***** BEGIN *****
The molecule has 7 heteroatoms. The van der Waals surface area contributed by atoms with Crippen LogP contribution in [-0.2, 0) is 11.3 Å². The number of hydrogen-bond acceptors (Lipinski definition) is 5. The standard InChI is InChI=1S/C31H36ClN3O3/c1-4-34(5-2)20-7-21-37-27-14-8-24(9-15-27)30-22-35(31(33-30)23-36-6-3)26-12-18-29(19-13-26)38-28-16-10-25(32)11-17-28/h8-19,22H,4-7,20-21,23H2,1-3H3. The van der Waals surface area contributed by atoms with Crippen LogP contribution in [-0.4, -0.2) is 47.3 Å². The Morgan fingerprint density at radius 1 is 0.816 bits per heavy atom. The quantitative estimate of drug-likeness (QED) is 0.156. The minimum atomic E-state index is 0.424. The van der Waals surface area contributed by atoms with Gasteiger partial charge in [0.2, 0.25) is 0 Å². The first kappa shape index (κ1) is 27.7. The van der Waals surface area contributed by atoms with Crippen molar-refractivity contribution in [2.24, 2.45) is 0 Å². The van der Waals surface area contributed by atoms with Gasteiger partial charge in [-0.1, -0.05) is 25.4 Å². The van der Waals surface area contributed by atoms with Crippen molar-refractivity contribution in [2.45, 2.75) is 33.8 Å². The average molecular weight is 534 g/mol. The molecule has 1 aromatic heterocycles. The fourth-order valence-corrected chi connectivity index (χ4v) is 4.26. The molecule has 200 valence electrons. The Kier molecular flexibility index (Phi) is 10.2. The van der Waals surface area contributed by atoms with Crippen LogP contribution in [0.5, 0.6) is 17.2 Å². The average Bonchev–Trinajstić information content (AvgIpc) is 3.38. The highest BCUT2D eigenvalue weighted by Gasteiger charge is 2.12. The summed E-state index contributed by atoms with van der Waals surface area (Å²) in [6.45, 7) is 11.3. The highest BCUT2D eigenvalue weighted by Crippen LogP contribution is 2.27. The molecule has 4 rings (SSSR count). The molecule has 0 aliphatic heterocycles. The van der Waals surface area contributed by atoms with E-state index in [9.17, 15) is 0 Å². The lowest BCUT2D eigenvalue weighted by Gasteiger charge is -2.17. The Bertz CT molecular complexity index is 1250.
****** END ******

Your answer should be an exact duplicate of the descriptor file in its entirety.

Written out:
The molecule has 7 heteroatoms. The van der Waals surface area contributed by atoms with Crippen LogP contribution in [-0.2, 0) is 11.3 Å². The number of hydrogen-bond acceptors (Lipinski definition) is 5. The standard InChI is InChI=1S/C31H36ClN3O3/c1-4-34(5-2)20-7-21-37-27-14-8-24(9-15-27)30-22-35(31(33-30)23-36-6-3)26-12-18-29(19-13-26)38-28-16-10-25(32)11-17-28/h8-19,22H,4-7,20-21,23H2,1-3H3. The van der Waals surface area contributed by atoms with Crippen LogP contribution in [-0.4, -0.2) is 47.3 Å². The Morgan fingerprint density at radius 1 is 0.816 bits per heavy atom. The quantitative estimate of drug-likeness (QED) is 0.156. The minimum atomic E-state index is 0.424. The van der Waals surface area contributed by atoms with Gasteiger partial charge in [0.2, 0.25) is 0 Å². The first kappa shape index (κ1) is 27.7. The van der Waals surface area contributed by atoms with Crippen molar-refractivity contribution in [2.24, 2.45) is 0 Å². The van der Waals surface area contributed by atoms with Gasteiger partial charge in [-0.1, -0.05) is 25.4 Å². The van der Waals surface area contributed by atoms with Crippen molar-refractivity contribution in [2.45, 2.75) is 33.8 Å². The average molecular weight is 534 g/mol. The molecule has 1 aromatic heterocycles. The fourth-order valence-corrected chi connectivity index (χ4v) is 4.26. The molecule has 200 valence electrons. The Kier molecular flexibility index (Phi) is 10.2. The van der Waals surface area contributed by atoms with Crippen LogP contribution in [0.5, 0.6) is 17.2 Å². The average Bonchev–Trinajstić information content (AvgIpc) is 3.38. The highest BCUT2D eigenvalue weighted by Gasteiger charge is 2.12. The summed E-state index contributed by atoms with van der Waals surface area (Å²) in [6.45, 7) is 11.3. The highest BCUT2D eigenvalue weighted by Crippen LogP contribution is 2.27. The molecule has 4 rings (SSSR count). The molecule has 0 aliphatic heterocycles. The van der Waals surface area contributed by atoms with E-state index in [9.17, 15) is 0 Å². The lowest BCUT2D eigenvalue weighted by Gasteiger charge is -2.17. The Bertz CT molecular complexity index is 1250.